Krazy Kat and Ignatz mouse and brick
I’d blogged the other day about the shortest Kindle sample ever. But I’d forgotten about a funny experience I’d had when I first bought my Kindle.

I hadn’t seen any illustrations on my Kindle yet – except for the screensaver images that kept surprising me every time I put down my Kindle for too long. So I’d searched for a collection of Kindle comic strips, and eventually found one of the all-time classics! Krazy Kat is a strange and surreal slapstick comic strip that first appeared in 1913 – and I’ve always loved it. It’s a simple, sweet world where the cat loves the mouse, and ordering a sample seemed like the perfect way to test out the Kindle’s graphics capabilities.

So imagine my surprise when I’d downloaded the sample to my Kindle, and discovered…nothing. Followed by this sentence.


Enjoyed the sample? Buy Now or See details for this book in the Kindle Store.


Now that’s surrealism – a zen-like sample filled with emptiness and arbitrariness. (I felt like I’d just been clobbered with a brick!) Or was it just another surreal landscape drawn by George Herriman in which everything had disappeared?

I e-mailed Amazon’s customer service (saying that I’d really just wanted to know whether my Kindle would display images of all the comic strips in the book), and in the end it still became a very positive experience. They’d promised that yes, I’d see the actual comic strips – confirming my faith in Amazon’s customer service – and reminding me that if I wasn’t satisfied, “you can return any item purchased from the Kindle Store within 7 days of purchase.”

So I finally purchased An Anthology of Krazy Kat Komics. And though it’s short, and I have to enlarge the images just to read them, I’ll always have a special affection for this ebook, because it included the first illustrations that I ever saw on my Kindle.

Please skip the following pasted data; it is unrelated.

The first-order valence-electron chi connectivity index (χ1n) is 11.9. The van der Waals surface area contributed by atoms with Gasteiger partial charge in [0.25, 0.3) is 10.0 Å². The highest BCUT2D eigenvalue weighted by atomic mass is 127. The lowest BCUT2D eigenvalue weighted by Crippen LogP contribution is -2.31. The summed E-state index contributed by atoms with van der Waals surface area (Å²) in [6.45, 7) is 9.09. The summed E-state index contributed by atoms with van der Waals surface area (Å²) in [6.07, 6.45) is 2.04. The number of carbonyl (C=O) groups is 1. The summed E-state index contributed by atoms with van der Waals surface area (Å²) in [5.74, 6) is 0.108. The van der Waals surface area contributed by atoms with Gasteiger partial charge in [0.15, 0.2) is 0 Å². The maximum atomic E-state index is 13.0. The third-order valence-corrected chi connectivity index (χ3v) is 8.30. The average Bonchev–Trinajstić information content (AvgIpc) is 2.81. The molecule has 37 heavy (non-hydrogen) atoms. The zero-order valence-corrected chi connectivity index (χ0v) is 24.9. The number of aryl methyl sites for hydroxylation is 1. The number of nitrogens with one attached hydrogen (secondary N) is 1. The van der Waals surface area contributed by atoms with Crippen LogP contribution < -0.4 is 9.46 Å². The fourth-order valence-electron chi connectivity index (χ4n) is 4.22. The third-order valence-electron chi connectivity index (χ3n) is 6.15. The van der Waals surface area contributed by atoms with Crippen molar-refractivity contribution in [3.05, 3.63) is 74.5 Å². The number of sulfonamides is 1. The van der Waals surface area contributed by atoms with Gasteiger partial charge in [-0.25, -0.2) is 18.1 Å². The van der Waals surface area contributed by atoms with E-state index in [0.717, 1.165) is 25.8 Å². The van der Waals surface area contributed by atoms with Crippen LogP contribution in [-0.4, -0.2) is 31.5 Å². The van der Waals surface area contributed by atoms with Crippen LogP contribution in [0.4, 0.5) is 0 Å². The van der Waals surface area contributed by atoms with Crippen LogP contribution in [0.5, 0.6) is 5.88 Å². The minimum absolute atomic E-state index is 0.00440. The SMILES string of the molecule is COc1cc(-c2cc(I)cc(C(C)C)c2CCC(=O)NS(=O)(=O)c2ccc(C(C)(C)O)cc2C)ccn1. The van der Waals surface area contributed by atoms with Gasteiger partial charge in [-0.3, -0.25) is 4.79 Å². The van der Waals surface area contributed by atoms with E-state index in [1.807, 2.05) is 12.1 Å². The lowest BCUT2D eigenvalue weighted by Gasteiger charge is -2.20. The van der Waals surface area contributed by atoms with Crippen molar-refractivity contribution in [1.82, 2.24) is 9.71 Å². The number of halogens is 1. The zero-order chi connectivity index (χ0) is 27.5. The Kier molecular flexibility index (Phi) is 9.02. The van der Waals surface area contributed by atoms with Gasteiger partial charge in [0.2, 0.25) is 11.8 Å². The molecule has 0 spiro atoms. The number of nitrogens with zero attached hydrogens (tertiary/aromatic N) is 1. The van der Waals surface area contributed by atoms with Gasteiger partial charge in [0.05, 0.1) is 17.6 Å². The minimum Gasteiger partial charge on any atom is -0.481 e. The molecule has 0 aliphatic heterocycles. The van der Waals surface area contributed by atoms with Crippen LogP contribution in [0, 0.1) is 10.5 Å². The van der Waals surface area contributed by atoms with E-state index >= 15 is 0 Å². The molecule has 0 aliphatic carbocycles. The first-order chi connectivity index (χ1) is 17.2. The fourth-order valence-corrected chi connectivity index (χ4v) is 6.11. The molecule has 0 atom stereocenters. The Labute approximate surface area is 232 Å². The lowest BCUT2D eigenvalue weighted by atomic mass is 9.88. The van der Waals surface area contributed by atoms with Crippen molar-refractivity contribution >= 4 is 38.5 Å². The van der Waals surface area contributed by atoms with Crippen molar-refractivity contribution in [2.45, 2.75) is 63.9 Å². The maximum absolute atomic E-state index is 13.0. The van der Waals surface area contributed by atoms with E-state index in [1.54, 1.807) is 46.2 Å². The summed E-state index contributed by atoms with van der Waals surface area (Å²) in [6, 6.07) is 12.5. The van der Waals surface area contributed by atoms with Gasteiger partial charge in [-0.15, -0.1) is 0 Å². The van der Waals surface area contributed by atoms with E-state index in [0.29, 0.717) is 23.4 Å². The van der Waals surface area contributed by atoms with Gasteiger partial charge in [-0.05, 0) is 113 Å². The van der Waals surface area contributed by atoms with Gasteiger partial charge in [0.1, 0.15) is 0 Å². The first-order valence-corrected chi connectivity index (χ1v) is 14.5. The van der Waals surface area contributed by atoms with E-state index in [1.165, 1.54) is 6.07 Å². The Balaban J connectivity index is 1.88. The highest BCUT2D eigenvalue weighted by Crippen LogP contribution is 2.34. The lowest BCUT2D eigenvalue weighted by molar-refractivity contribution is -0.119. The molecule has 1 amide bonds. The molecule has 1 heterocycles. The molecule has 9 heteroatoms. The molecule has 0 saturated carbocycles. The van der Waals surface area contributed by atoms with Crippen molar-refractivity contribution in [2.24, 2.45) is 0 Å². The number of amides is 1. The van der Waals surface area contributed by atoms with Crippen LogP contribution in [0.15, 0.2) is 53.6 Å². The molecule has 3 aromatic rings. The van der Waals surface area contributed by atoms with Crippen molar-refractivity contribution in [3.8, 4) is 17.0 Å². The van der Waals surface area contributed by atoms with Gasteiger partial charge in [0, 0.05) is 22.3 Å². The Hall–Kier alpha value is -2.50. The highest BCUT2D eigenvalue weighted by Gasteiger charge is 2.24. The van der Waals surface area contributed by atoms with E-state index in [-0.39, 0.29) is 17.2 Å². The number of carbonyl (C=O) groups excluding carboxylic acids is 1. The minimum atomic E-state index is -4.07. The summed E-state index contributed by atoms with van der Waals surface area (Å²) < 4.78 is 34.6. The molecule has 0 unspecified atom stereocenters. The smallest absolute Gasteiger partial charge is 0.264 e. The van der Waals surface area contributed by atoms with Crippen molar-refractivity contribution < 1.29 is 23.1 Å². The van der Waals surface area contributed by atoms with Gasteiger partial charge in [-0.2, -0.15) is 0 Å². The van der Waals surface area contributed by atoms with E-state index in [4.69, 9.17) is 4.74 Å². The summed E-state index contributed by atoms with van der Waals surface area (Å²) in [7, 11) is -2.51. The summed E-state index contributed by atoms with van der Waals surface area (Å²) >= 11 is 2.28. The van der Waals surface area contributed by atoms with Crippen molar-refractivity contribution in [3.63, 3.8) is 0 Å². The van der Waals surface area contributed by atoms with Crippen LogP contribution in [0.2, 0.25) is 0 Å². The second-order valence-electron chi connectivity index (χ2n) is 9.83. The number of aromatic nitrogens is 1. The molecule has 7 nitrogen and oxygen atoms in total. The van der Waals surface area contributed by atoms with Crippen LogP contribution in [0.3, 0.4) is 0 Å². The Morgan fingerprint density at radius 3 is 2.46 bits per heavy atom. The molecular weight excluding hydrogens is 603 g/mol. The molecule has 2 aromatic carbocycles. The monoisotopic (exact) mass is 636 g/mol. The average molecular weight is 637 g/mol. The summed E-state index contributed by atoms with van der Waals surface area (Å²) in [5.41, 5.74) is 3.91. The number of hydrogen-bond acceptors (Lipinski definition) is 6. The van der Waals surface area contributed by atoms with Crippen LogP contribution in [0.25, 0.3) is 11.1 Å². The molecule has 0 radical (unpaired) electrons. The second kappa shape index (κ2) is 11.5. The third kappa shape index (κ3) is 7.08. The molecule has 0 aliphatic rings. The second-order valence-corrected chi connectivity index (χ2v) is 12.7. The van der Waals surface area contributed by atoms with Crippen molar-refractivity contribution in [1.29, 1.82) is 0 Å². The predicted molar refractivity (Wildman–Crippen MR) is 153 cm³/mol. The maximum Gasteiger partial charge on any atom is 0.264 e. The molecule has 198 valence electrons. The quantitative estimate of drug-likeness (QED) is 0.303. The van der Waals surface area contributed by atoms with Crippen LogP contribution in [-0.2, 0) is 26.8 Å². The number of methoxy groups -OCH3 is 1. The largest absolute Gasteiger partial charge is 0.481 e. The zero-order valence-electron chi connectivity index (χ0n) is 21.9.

And also because they’d sent me the strangest Kindle sample ever.

Okay, this wins the award for what may be the single shortest “Sample” I’ve ever received on the Kindle.

Earlier this month I’d blogged about how you can finally download the original Winnie-the-Pooh onto your Kindle – including its classic black-and-white illustrations by Ernest Shepard. (And yes, those would make some excellent screensaver images!) It’s fun to see them on the Kindle, and even as an adult, it’s still a very fun read. But if you download the book’s sample, they send you exactly one sentence from the book’s first chapter.


“Here is Edward Bear, coming downstairs now, bump, bump, bump, on the back of his head, behind Christopher Robin.”

And that’s it!

Although to be fair, there’s also several illustrations, plus several pages of the humorous introduction to the book that was written by A. A. Milne.


I had written as far as this when Piglet looked up and said in his squeaky voice, “What about Me?”

“My dear Piglet,” I said, “the whole book is about you…”

“So it is about Pooh,” he squeaked. You see what it is…


But imagine clicking through the sample, and discovering that most of it is devoted to things like the the title page, the table of contents, the publisher’s information, and even a disclaimer that Winnie-the-Pooh “is a work of fiction.”


“Names, characters, places, and incidents are either the product of the author’s imagination or are used fictitiously, and any resemblance to actual persons, living or dead, business establishments, events, or locales is entirely coincidental.”


Who knew that so many lawyers lived at the House at Pooh Corner?